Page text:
Image for Lola

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The dim sum at Vegetarian Dim Sum House is one of the best deals in Manhattan. For $14/person (including tax and tip!), my three friends and I were able to each get a fresh fruit bubble tea, along with steamed "pork" buns, treasure balls, red bean cakes, faux shrimp dumplings, fried bananas, spring rolls, faux shark dumplings, half moon pockets and a few other items that I'm forgetting. Everything is vegan except for the mango pudding and the milk bubble teas.

The food was amazing. I've never had a more realistic faux shrimp. My favorite dishes were the "pork" buns, the red bean cakes and the fried bananas. There was so much food that the four of us could barely finish it. The only disappointment is that a few of the dim sum items were gone by the time that we arrived (at 8:30 PM) so make sure that you get there early!

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Super yummy! The turnip cakes kick butt and the mock pork buns are unbelievable.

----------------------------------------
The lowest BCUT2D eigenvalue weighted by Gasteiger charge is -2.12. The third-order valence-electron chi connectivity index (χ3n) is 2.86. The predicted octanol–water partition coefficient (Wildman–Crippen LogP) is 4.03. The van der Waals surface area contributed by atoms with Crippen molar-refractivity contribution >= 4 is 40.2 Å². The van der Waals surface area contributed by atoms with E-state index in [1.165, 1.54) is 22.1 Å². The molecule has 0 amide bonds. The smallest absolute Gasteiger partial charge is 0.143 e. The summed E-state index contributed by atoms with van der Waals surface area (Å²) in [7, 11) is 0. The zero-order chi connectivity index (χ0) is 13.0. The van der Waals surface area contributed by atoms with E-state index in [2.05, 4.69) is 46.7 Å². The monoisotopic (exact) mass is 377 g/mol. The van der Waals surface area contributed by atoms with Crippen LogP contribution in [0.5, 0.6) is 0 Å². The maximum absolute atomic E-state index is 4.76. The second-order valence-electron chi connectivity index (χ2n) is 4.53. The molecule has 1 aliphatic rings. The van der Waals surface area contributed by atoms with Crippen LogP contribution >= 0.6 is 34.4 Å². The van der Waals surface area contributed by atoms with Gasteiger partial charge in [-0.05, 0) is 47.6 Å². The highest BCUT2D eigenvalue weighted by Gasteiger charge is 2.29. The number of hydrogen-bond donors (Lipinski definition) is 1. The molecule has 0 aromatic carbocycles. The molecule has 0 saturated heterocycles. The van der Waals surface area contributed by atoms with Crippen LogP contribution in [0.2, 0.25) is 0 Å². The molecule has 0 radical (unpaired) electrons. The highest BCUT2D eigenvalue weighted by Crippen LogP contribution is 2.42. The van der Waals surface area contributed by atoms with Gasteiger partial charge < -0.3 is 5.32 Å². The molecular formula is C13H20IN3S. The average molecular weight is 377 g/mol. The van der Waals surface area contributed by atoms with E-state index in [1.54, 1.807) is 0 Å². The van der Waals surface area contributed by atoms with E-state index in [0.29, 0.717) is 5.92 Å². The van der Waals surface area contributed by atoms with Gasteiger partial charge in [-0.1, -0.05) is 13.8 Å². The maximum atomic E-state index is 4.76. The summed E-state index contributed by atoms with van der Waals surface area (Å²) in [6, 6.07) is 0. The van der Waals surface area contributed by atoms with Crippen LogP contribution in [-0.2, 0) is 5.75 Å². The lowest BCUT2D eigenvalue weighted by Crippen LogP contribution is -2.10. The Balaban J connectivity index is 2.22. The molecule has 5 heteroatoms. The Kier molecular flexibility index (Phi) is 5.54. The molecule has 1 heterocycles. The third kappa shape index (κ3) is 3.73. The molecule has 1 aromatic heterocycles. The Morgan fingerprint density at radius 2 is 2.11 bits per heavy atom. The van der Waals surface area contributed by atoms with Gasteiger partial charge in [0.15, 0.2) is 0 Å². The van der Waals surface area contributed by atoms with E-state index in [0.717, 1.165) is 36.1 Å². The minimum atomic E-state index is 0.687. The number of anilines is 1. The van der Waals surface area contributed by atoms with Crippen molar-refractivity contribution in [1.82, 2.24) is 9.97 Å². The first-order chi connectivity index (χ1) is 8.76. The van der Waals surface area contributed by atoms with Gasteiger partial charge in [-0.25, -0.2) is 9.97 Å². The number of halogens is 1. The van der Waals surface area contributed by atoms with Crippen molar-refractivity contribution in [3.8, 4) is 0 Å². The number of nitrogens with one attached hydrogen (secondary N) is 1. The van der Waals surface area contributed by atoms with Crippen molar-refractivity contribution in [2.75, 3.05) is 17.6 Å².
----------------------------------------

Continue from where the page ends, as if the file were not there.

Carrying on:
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Great food at a great price. We enjoyed many great meals in NYC, but few could compare to the taste and value of the meals served here. Order wisely and you won't be let down.

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I have been going here for years, and I just love it! The food is delicious and inexpensive.
The spinach dumplings and the treasure balls are so good!
I also love the fried noodles with three kinds of mushrooms and the Buddhist Noodle Soup.
A Fabulous place!

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Delicious! Absolutely worth the winding trip around Chinatown.

The pork buns and shrimp rolls are delicious!

The sweet and pungent pork is amazing!

Every chicken dish I've had there tasted sort of like the skin of the chicken at KFC (which sort of sounds odd, but its a mixed blessing when you're a meat-lovin vegan)!

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It's addictive. Turnip cakes (fried or steamed!), Half Moon Pockets, Sesame Paste Buns (got them steamed, and they were uber rich) and Vegetarian Mock Roast Pork Buns. Also enjoy rice rolls with Kale. We go here once a week. Extremely inexpensive: you could eat to bursting on only dimsum for under $7 a person.

Stick to the tea and canned drinks. They do have fresh juices, with caveats. I once got the pineapple ice water, which was laughably enough, a few chunks of canned pineapple in a cup of ice water! Mango juice had too much fibrous pulp in it, making it unpleasant to drink.